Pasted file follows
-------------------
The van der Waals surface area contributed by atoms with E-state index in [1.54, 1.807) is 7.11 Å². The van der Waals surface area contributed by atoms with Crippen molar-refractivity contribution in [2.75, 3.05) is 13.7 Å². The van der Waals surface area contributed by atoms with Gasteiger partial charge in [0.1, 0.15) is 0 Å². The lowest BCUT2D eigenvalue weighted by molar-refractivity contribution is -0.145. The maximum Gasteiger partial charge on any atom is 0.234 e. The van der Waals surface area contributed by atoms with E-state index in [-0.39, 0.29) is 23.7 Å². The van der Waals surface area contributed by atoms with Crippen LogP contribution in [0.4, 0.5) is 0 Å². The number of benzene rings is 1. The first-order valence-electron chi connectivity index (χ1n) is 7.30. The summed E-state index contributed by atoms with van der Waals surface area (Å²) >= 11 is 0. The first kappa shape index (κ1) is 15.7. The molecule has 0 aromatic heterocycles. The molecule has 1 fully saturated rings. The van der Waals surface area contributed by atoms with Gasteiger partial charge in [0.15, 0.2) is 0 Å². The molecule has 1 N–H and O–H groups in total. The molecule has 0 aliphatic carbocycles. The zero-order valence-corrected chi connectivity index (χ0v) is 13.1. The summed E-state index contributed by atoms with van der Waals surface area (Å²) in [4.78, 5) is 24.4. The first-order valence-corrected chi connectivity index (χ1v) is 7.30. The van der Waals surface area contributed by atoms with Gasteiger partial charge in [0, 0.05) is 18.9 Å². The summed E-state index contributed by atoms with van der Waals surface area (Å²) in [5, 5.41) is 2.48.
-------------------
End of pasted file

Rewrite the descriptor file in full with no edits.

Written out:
The van der Waals surface area contributed by atoms with E-state index in [1.54, 1.807) is 7.11 Å². The van der Waals surface area contributed by atoms with Crippen molar-refractivity contribution in [2.75, 3.05) is 13.7 Å². The van der Waals surface area contributed by atoms with Gasteiger partial charge in [0.1, 0.15) is 0 Å². The lowest BCUT2D eigenvalue weighted by molar-refractivity contribution is -0.145. The maximum Gasteiger partial charge on any atom is 0.234 e. The van der Waals surface area contributed by atoms with E-state index in [-0.39, 0.29) is 23.7 Å². The van der Waals surface area contributed by atoms with Crippen LogP contribution in [0.4, 0.5) is 0 Å². The number of benzene rings is 1. The first-order valence-electron chi connectivity index (χ1n) is 7.30. The summed E-state index contributed by atoms with van der Waals surface area (Å²) >= 11 is 0. The first kappa shape index (κ1) is 15.7. The molecule has 0 aromatic heterocycles. The molecule has 1 fully saturated rings. The van der Waals surface area contributed by atoms with Gasteiger partial charge in [0.15, 0.2) is 0 Å². The molecule has 1 N–H and O–H groups in total. The molecule has 0 aliphatic carbocycles. The zero-order valence-corrected chi connectivity index (χ0v) is 13.1. The summed E-state index contributed by atoms with van der Waals surface area (Å²) in [4.78, 5) is 24.4. The first-order valence-corrected chi connectivity index (χ1v) is 7.30. The van der Waals surface area contributed by atoms with Gasteiger partial charge in [0, 0.05) is 18.9 Å². The summed E-state index contributed by atoms with van der Waals surface area (Å²) in [5, 5.41) is 2.48.